By Joseph Callaway

Before you cash in your home equity, you will probably need to spend some time, effort, and money getting your home sold. Herein lies the hard decisions. What to do? What not to do? These are tough questions.

Enter the concept of buyer dollars versus seller dollars. Buyer dollars are very inexpensive. Buyers make plans, move a wall here, new flooring there, and the improvements cost you, the seller, nothing. Yes, they may try to justify a less than full price offer with how much they will have to spend. But the terms are negotiable, and you really don’t care what they plan to do, and you certainly don’t want to pay for it all. Bottom line, in negotiations, it all comes down to what a buyer will pay and what a seller will take.

Seller dollars, on the other hand, are very real. They most often must come out of your pocket now, but some things can be paid out of closing. Seller dollars should translate into either more money for the house or they should resolve an issue that makes the home less sellable or only sellable for less.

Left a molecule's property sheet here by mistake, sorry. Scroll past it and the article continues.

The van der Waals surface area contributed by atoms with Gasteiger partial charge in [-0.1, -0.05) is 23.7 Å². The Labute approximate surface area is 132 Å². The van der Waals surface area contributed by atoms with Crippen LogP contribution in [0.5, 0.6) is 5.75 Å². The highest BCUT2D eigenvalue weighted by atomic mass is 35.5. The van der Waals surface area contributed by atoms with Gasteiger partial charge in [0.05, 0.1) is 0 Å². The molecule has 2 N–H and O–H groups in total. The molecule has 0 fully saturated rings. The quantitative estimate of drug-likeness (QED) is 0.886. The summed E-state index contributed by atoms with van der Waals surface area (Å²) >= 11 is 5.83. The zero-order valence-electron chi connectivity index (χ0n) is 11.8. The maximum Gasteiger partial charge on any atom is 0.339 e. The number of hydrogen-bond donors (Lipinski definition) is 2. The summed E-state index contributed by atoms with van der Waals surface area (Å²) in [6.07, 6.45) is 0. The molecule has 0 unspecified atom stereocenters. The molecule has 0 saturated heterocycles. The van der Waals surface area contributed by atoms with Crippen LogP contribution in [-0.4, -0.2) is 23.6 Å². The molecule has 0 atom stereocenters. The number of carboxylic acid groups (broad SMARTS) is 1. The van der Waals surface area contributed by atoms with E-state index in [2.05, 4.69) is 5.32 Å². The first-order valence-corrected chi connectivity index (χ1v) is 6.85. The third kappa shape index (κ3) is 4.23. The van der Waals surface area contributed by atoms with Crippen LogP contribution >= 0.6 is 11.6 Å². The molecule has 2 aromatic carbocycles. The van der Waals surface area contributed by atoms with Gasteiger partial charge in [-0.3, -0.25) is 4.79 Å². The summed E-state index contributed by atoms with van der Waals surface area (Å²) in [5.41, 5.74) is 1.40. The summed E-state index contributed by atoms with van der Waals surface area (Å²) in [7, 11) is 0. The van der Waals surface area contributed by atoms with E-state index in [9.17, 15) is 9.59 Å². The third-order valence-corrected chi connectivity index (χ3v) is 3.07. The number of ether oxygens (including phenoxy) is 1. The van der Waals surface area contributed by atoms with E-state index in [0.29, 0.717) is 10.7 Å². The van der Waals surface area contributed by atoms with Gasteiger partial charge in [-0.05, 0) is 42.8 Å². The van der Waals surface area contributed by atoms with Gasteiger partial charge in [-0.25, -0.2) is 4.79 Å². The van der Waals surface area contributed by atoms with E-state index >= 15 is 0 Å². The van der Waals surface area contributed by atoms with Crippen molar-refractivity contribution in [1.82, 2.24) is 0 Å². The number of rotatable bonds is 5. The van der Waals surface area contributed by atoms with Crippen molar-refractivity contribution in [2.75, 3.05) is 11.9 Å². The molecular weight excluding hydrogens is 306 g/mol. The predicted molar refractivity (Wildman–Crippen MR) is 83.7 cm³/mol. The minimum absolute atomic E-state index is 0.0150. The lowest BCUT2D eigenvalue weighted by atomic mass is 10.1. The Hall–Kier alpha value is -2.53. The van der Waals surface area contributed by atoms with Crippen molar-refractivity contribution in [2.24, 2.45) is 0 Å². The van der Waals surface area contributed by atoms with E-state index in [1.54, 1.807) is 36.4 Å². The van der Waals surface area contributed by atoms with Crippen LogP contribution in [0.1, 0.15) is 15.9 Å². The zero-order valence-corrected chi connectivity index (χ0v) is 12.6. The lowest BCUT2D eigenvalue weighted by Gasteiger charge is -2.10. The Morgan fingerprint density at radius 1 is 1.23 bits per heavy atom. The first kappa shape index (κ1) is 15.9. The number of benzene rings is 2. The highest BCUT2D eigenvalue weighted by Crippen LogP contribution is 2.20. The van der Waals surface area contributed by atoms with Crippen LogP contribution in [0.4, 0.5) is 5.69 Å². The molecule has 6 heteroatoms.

Bottom line: these are dollars you want back. Seller dollars become a part of your pricing, then they affect negotiation decisions. This is not necessarily a good thing. Most often, what we recommend is that sellers sell what they have rather than making expensive alterations in an effort to sell for more. This kind of risk is better left to investors who will admit, even as smart as they are, to only making a profit half the time.

However, every home can and should be prepared to go on the market. The yard must be cleaned up, the windows should shine, but the minute you put in wood floors you lose the buyer who wants tile. Better for them to spend buyer dollars to make it their own.

Joseph Callaway is with Those Callaways eXp Realty and has been selling houses in The Magic 85254 Zip Code for more than 26 years.